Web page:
Bringing Back The West Wing4


This past weekend, NBC announced the return of the superhero-ish show, Heroes, which aired on the network for a few seasons after being sort of exciting for one.

Listen, for all that I make fun of Heroes, when I make fun of Heroes, it was a wonderfully presented idea for a show with transmedia…

In which I make the case at Gameplaywright for rebooting The West Wing … over and over again.

“Alright, listen, the scenarios you run in here are like… great science fiction. They’re impressive and detailed and insightful but they’re not accurate for crap. Science fiction never has been. Look at 2001. Did we have a space odyssey? No. We got snowboarding in the Olympics and we over-validated Carson Daly.”
Annie Edison, Community 3.16, “Virtual Systems Analysis”

I wish I was writing something insightful and supportive about the charming delight that is Parks & Recreation and how it and Community interact with their television and Internet audiences in provocative ways. I wish I was writing something celebratory about the clever enthusiasm of those shows’ audiences and how they play and participate with those shows through animated GIFs and winking referential quotes. I wish I was writing something lively and fun that praised these things while hinting at something that neither of us had exactly thought out loud before about what makes these shows work.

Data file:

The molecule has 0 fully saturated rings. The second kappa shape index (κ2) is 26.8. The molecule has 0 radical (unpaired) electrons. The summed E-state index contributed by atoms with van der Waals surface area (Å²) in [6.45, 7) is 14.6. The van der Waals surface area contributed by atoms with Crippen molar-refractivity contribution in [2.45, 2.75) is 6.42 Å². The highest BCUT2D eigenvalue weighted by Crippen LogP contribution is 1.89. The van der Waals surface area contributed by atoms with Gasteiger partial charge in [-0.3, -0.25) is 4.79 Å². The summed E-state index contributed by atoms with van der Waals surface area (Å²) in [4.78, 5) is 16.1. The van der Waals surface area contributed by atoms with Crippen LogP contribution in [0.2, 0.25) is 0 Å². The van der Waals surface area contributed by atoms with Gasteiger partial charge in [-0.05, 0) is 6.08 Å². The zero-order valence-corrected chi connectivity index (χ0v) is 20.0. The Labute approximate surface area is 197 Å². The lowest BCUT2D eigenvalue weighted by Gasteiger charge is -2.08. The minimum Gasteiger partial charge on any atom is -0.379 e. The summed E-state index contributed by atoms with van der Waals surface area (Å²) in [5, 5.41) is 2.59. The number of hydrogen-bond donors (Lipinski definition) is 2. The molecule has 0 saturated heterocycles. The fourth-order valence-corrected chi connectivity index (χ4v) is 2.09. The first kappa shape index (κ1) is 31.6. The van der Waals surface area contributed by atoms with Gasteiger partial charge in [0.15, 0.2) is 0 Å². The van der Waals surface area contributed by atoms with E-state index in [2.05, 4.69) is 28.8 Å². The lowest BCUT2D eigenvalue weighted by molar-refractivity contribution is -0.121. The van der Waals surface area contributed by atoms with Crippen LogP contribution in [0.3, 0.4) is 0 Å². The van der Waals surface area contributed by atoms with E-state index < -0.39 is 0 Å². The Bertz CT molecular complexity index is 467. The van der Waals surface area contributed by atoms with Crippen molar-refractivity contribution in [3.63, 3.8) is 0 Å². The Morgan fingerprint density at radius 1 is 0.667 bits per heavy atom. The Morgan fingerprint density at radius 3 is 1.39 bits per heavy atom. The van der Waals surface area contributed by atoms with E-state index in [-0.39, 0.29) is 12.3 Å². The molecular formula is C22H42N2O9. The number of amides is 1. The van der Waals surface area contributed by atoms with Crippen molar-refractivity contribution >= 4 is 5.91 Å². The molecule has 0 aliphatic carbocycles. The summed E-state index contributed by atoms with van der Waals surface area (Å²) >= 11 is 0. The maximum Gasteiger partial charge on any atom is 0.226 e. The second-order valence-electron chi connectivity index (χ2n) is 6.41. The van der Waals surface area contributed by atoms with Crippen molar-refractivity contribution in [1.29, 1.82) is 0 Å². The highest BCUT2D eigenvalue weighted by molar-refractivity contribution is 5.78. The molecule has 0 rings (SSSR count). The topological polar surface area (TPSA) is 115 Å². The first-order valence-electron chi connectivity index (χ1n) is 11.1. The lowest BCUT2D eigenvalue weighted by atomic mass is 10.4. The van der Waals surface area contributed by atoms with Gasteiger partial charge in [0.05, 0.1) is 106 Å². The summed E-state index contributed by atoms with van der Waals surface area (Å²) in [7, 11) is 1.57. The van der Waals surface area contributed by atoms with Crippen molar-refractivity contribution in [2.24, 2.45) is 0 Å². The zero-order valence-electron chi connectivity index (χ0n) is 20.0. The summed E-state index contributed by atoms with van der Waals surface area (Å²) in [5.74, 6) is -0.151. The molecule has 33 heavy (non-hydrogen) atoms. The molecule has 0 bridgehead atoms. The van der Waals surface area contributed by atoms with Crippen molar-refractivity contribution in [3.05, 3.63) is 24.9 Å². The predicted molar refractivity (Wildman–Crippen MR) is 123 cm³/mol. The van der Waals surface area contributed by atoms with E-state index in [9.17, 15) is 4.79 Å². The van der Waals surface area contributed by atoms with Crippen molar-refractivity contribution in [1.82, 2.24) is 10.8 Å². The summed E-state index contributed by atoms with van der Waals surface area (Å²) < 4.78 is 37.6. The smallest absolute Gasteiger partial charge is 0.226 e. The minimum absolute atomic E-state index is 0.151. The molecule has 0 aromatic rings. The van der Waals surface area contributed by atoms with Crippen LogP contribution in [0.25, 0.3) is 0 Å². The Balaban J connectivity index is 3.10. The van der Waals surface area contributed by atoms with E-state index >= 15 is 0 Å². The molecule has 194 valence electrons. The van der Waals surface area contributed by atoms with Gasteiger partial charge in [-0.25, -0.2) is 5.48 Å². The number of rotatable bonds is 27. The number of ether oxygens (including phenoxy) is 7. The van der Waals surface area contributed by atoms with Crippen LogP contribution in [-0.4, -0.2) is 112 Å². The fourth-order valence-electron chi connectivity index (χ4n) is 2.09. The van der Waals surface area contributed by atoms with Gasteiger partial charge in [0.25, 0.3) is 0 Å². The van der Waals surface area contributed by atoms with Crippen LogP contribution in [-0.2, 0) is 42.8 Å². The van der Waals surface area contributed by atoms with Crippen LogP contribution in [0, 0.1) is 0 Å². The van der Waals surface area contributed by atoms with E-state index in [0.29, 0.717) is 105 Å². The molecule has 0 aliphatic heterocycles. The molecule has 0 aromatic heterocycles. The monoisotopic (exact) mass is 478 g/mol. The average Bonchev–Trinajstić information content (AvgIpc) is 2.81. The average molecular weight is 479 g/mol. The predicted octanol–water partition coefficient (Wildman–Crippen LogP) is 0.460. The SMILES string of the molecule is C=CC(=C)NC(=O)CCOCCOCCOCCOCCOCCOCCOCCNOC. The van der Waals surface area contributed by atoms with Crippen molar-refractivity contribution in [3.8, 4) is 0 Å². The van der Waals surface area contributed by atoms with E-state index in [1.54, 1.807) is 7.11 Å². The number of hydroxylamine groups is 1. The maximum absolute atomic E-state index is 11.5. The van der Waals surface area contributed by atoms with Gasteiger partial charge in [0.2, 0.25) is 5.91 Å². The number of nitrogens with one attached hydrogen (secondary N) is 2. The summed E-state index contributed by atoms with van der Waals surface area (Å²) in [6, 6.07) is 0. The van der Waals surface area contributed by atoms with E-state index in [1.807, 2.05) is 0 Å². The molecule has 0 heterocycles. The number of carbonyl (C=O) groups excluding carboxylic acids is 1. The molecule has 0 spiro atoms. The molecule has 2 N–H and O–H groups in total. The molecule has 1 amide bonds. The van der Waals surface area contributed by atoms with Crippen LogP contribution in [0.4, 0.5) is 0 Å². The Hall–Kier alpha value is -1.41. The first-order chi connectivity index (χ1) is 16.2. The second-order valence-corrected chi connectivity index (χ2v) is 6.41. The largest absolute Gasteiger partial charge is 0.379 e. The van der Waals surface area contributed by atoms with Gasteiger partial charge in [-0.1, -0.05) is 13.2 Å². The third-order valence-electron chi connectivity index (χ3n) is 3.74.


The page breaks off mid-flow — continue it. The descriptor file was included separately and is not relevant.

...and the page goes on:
I might title the piece “The Ballad of Ron Swanson.”


This is the first of what I hope will be a series of segments featured on G4’s Attack of the Show, where I talk about board games.

I cannot say how excited I am that this exists.

In this debut edition of what should be (it should be!) a recurring segment, Rich Sommer looks at one of my favorite recent board games, at a crazy-popular online phenom, and at a game I still haven’t played co-created by one of my favorite designers, Eric Lang. What games are these? Watch the video and place your guesses.

Most movies, most TV shows, most productions, are about The Moment. They’re about the death, the birth, the big game, the finish line, the culmination of a project, the first flight, the raising of the barn, the graduation, the triumph or tragedy that is the definition of an entire life. The music swells, the hero steps on stage, executes the perfect move, and we fade to black.

Treme, just like the Wire, just like that space show with the hot chick I like, just like most of the really good stuff I read, is about the day to day living. About not one moment but a hundred of them, crashing over you, a thousand tiny things: the contractor not showing up, the tools getting stolen, the paperwork lost, the hot water crapping out, playing in the airport, finding an old friend, the omelette getting burned.

It’s why this show snuck up on me, I think: it’s the sum total of what’s happening that makes up The Moment. And the sum total of someone’s character on the show isn’t how they act once, but how they act over and over and over again. It’s why Sonny sucks and LaDonna’s awesome: he keeps falling down and she keeps getting up. Not once, but a hundred times.

A lot of people are good at The Grand Gesture, in no small part because our entire pop culture is about that, about holding a boombox over your head in the early morning fog. They’re good at being the Hero. It’s being just the third guy from the left, in the day to day living, that will fuck them up every time.

Day to Day Living « Back Of Town

Quoted in it’s entirety, because it’s correct.

(via jaybushman)